Seeking to make cooling more climate friendly and efficient, researchers used an environmentally-benign solvent and a salt – versus hydrofluorocarbons or other liquid refrigerants – to present a new refrigeration system that improves over existing refrigeration technologies, including solid-state caloric effect-based approaches.
Their system takes advantage of the way changing the ionic concentration in a solution drives phase transitions. Here, this enables a reversible cooling cycle that the researchers call “ionocaloric” refrigeration. For more than a century, vapor-compression technologies have dominated refrigeration applications.
However, for refrigerants, these systems often use hydrofluorocarbons, which are environmentally harmful and have a significant climate impact. Thus, developing high-efficiency cooling technologies that use environmentally safe, low-climate impact alternatives has become an important goal – even more so as cooling becomes more pressing in our warming world.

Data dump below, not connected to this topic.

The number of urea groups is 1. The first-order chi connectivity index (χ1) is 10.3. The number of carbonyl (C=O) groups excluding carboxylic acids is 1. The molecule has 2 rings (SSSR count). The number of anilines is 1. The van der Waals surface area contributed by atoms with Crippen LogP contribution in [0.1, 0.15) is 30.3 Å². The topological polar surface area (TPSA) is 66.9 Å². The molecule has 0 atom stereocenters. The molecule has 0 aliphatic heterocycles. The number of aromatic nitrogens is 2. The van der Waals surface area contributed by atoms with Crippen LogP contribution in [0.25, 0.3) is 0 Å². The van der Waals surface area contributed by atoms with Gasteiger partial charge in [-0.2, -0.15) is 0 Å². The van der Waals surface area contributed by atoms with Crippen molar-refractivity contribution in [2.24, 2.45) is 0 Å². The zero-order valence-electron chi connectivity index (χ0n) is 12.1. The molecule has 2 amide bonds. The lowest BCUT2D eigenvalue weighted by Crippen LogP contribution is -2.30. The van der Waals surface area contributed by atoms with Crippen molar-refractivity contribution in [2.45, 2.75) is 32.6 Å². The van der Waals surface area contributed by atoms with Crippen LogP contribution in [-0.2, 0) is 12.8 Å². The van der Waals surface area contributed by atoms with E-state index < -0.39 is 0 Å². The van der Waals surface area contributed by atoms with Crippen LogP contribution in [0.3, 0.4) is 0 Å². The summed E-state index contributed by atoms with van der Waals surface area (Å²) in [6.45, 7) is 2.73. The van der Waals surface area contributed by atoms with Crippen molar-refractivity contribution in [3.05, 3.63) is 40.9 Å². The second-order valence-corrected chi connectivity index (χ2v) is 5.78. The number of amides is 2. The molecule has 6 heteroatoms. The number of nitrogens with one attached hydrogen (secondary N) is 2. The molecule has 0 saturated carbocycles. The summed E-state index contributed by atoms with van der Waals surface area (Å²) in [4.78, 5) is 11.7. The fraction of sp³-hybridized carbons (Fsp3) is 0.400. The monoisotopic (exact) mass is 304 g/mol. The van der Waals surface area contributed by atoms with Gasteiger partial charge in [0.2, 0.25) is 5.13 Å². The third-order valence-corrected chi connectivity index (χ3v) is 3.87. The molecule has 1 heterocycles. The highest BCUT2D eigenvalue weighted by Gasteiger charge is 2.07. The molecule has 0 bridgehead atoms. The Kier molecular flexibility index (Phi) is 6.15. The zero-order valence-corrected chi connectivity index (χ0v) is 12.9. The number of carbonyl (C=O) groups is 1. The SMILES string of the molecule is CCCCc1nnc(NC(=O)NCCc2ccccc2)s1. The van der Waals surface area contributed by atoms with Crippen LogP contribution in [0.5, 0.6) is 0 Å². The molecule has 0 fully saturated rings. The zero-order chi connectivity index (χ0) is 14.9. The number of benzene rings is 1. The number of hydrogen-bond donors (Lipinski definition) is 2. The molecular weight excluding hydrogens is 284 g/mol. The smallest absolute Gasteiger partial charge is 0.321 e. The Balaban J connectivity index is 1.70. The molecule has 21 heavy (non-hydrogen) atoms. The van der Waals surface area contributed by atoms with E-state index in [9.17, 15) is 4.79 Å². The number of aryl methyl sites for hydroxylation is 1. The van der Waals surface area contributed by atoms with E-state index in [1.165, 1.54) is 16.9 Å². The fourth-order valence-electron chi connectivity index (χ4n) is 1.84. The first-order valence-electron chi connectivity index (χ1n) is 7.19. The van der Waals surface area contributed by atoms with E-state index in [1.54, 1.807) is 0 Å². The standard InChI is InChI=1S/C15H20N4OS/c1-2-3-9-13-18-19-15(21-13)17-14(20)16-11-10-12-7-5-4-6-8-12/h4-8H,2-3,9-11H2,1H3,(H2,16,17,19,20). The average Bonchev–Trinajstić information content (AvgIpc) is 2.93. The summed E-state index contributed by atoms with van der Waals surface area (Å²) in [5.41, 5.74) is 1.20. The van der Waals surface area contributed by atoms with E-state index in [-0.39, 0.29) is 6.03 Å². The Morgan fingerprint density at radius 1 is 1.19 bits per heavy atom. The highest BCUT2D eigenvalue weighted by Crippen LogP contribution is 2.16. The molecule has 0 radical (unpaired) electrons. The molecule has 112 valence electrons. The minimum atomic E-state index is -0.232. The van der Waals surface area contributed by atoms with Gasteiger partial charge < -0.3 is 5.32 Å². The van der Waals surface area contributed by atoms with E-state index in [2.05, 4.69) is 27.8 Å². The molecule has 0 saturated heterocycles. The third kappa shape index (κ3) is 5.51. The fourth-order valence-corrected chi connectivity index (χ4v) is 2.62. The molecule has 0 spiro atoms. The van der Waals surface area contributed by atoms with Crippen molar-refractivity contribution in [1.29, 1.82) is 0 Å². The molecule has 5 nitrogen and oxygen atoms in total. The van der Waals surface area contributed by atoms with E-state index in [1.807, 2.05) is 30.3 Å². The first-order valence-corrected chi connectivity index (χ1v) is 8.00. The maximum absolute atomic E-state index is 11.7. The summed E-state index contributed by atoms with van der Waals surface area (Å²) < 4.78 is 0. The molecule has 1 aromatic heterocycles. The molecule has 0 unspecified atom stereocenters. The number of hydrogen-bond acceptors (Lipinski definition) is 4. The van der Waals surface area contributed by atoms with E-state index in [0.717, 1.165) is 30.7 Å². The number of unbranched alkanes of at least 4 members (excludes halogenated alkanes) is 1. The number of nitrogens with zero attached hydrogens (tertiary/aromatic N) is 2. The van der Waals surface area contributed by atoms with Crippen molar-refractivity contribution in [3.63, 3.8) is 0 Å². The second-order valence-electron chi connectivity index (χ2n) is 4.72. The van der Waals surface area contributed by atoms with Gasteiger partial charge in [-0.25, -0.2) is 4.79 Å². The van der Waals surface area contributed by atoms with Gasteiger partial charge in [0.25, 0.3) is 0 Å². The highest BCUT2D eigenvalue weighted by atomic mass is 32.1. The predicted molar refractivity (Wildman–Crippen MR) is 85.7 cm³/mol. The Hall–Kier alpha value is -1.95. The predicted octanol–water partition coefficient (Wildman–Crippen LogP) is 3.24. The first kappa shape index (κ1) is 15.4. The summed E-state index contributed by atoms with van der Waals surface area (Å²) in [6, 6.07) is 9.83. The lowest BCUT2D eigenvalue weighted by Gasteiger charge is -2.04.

Caloric effect-based cooling, like magneto- or electrocaloric refrigeration, which use solid materials that heat or cool when subjected to a changing magnetic or electric field, are promising technologies. However, they remain somewhat limited by their energy efficacy and cooling potential.
Here, Drew Lilley and Ravi Prasher present a new approach to cooling – ionocaloric refrigeration – which leverages the large temperature change and heat absorption associated with repeatedly melting an ethylene carbonate (EC) solvent with a sodium iodide (NaI) salt.
Lilley and Prasher describe the reversible process – the cooling cycle starts by mixing the solid form of EC with NaI, which, like adding road salt to an icy road, decreases the temperature of the mix through the solid-to-liquid phase transition.
Then, using electrodialysis, the NaI is removed from the mixture, which purifies the EC, causing an increase in temperature as it recrystallizes back into a solid.
According to the authors, in various tests, the ionocaloric approach had a cooling potential like that of current refrigerants and greater than other caloric effect-based cooling approaches.
“The findings of Lilley and Prasher point to a new member in the caloric material family. It exhibits large efficiency and could be environmentally benign,” writes Emmanuel Defay in a related Perspective. “This is a serious contender for the future of cooling.”